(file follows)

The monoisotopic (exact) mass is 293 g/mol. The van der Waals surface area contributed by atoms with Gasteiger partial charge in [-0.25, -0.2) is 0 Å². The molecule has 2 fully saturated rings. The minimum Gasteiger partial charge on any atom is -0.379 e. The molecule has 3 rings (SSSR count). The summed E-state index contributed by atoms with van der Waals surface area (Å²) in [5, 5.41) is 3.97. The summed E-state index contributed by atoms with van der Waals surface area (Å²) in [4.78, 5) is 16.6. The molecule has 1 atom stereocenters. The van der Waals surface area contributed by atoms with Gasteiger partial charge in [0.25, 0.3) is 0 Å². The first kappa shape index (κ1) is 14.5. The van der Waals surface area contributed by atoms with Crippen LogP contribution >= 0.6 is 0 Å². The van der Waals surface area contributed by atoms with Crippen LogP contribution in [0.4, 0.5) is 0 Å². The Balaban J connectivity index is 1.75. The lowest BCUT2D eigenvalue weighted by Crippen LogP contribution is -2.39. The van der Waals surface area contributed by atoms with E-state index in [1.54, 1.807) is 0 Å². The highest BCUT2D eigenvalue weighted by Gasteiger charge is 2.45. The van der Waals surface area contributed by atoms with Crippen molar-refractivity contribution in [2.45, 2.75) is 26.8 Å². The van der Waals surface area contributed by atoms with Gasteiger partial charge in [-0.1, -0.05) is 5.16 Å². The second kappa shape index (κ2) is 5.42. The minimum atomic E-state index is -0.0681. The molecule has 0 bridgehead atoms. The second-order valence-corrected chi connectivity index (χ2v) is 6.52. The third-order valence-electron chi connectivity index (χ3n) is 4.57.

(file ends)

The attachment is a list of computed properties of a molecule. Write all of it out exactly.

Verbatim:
The monoisotopic (exact) mass is 293 g/mol. The van der Waals surface area contributed by atoms with Gasteiger partial charge in [-0.25, -0.2) is 0 Å². The molecule has 2 fully saturated rings. The minimum Gasteiger partial charge on any atom is -0.379 e. The molecule has 3 rings (SSSR count). The summed E-state index contributed by atoms with van der Waals surface area (Å²) in [5, 5.41) is 3.97. The summed E-state index contributed by atoms with van der Waals surface area (Å²) in [4.78, 5) is 16.6. The molecule has 1 atom stereocenters. The van der Waals surface area contributed by atoms with Gasteiger partial charge in [0.25, 0.3) is 0 Å². The first kappa shape index (κ1) is 14.5. The van der Waals surface area contributed by atoms with Crippen LogP contribution >= 0.6 is 0 Å². The van der Waals surface area contributed by atoms with Crippen LogP contribution in [0.4, 0.5) is 0 Å². The Balaban J connectivity index is 1.75. The lowest BCUT2D eigenvalue weighted by Crippen LogP contribution is -2.39. The van der Waals surface area contributed by atoms with E-state index in [1.54, 1.807) is 0 Å². The highest BCUT2D eigenvalue weighted by Gasteiger charge is 2.45. The van der Waals surface area contributed by atoms with Crippen molar-refractivity contribution in [2.45, 2.75) is 26.8 Å². The van der Waals surface area contributed by atoms with Gasteiger partial charge in [-0.1, -0.05) is 5.16 Å². The second kappa shape index (κ2) is 5.42. The minimum atomic E-state index is -0.0681. The molecule has 0 bridgehead atoms. The second-order valence-corrected chi connectivity index (χ2v) is 6.52. The third-order valence-electron chi connectivity index (χ3n) is 4.57.